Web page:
How have people of African descent been depicted in Western art and why? A comprehensive research project and photo archive at Harvard’s W.E.B. Du Bois Institute for African and African American Research seek to answer those sweeping questions.

“The Image of the Black in Western Art” is based in the efforts of the French couple John and Dominique De Menil, human rights champions, art enthusiasts, and philanthropists who, reacting to U.S. segregation in the 1960s, began the process of documenting the depiction of individuals of African ancestry in the West, creating a five-volume series of illustrated works.

In 1994 their project was handed over to the Du Bois Institute, which now houses the archive of 26,000 photographs of artworks in all media, and offers expanded access to outside researchers. The institute and the Harvard University Press are collaborating on updates of the five original books, and on five additional ones.

Calling the reissue of the originals and the new volumes a “historic event,” Vera Grant, the institute’s executive director, said the works include updated color photographs of the previous mostly black-and-white images, as well as new scholarly research and commentary.

“Everything that’s in the books has been ramped up to another level,” said Grant, adding that they will allow people to “feast their eyes on images that have really not hit the mainstream before.”

“The scholarly text from the 1970s, ’80s, and ’90s that interpreted those images has now been readdressed to focus on current scholarship on images of blackness, which has changed substantially over the last 20 years.”

Other volumes will be published in the spring and the fall of 2011. In addition, the Du Bois Institute and Harvard University Press will publish two new volumes on the 20th century in 2014/2015.

On Monday (Nov. 15), several scholars involved in republishing the first four volumes took part in the M. Victor Leventritt Symposium on “The Image of the Black in Western Art” at Harvard’s Barker Center.

Jeremy Tanner of University College London explored the concept of race and representation in ancient art, noting that certain Roman art depicting black people also may have conveyed conformity “to the semantic norms of the dominant social and racial group.”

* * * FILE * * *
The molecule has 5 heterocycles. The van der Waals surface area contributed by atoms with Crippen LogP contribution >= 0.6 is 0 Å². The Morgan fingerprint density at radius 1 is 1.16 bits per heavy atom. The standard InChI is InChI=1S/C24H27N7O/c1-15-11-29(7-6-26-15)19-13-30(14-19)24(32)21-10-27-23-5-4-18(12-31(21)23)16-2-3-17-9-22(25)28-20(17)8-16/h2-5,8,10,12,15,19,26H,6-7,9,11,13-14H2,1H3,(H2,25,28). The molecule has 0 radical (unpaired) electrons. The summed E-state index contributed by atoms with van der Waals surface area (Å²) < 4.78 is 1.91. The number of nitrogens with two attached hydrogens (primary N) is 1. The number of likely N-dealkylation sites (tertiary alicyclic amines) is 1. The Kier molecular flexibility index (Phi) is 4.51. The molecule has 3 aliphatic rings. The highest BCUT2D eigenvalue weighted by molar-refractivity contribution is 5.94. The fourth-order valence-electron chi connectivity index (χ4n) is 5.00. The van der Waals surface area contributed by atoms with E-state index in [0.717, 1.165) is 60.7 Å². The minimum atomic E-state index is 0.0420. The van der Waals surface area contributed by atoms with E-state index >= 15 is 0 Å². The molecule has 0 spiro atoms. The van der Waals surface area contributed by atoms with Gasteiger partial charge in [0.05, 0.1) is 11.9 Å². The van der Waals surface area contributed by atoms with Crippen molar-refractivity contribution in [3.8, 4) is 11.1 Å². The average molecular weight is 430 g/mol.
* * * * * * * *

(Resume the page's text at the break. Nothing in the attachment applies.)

He noted that Roman sculptures of black people of high status, those identified by Frank Snowden, a major scholar of blacks in antiquity, were done in white marble. “These elite blacks certainly did not identify themselves as black in their choice of marble, perhaps because such an image would have seemed just too close for comfort to the black marble images of servants and slaves.

“The different character and saliency of racial prejudice and racial stratification in the societies of antiquity compared with Western modernity should not be mistaken for their absence,” he added. “Rather, racial prejudice and racial stratification were simply differently configured, both socially and culturally. The visual arts of antiquity, appropriately read, offer some of the most revealing evidence for delineating the configurations of ancient racism, which they participated in constructing as active material agents.”

The institute and Harvard Art Museums are also hosting “Africans in Black and White: Black Figures in 16th- and 17th-Century Prints” in the Neil L. and Angelica Zander Rudenstine Gallery. The exhibition includes works by Albrecht Dürer, Hendrick Goltzius, Rembrandt, and Peter Paul Rubens.

“This is one of the truly great archival projects in the history of African, African-American studies, and the history of art,” said Henry Louis Gates Jr., Alphonse Fletcher Jr. University Professor and director of the institute. “I am honored that at Harvard it is being reborn and completed at the Du Bois Institute and published by the Harvard University Press, and fulfills the great dream that Neil Rudenstine had when he brought it here in the first place.”

Gates and David Bindman, the 2010 Sheila Biddle Ford Foundation Fellow at the institute and emeritus professor of the history of art at University College London, edited the new collection and contributed a preface for the series.

Passion, Betrayal, and Revolution in Colonial Saigon: The Memoirs of Bao Luong